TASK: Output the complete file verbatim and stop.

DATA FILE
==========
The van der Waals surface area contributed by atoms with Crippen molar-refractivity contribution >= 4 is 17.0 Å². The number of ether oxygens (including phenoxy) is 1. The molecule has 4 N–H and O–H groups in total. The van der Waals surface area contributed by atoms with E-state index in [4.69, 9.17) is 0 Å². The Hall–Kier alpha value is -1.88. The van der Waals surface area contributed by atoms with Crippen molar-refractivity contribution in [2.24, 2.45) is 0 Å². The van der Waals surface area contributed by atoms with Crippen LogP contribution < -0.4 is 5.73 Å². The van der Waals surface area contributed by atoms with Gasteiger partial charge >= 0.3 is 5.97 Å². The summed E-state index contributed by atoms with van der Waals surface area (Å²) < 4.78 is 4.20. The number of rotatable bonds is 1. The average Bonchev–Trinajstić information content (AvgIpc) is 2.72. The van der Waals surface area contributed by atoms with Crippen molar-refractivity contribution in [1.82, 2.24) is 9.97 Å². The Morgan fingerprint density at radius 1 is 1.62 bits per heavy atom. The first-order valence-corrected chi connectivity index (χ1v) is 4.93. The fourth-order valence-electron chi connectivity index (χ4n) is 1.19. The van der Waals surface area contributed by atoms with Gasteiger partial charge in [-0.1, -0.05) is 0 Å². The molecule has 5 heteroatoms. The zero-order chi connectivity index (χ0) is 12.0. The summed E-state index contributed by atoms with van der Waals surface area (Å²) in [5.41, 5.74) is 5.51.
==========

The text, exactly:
The van der Waals surface area contributed by atoms with Crippen molar-refractivity contribution >= 4 is 17.0 Å². The number of ether oxygens (including phenoxy) is 1. The molecule has 4 N–H and O–H groups in total. The van der Waals surface area contributed by atoms with E-state index in [4.69, 9.17) is 0 Å². The Hall–Kier alpha value is -1.88. The van der Waals surface area contributed by atoms with Crippen molar-refractivity contribution in [2.24, 2.45) is 0 Å². The van der Waals surface area contributed by atoms with Crippen LogP contribution < -0.4 is 5.73 Å². The van der Waals surface area contributed by atoms with Gasteiger partial charge >= 0.3 is 5.97 Å². The summed E-state index contributed by atoms with van der Waals surface area (Å²) < 4.78 is 4.20. The number of rotatable bonds is 1. The average Bonchev–Trinajstić information content (AvgIpc) is 2.72. The van der Waals surface area contributed by atoms with Crippen molar-refractivity contribution in [1.82, 2.24) is 9.97 Å². The Morgan fingerprint density at radius 1 is 1.62 bits per heavy atom. The first-order valence-corrected chi connectivity index (χ1v) is 4.93. The fourth-order valence-electron chi connectivity index (χ4n) is 1.19. The van der Waals surface area contributed by atoms with Gasteiger partial charge in [-0.1, -0.05) is 0 Å². The molecule has 5 heteroatoms. The zero-order chi connectivity index (χ0) is 12.0. The summed E-state index contributed by atoms with van der Waals surface area (Å²) in [5.41, 5.74) is 5.51.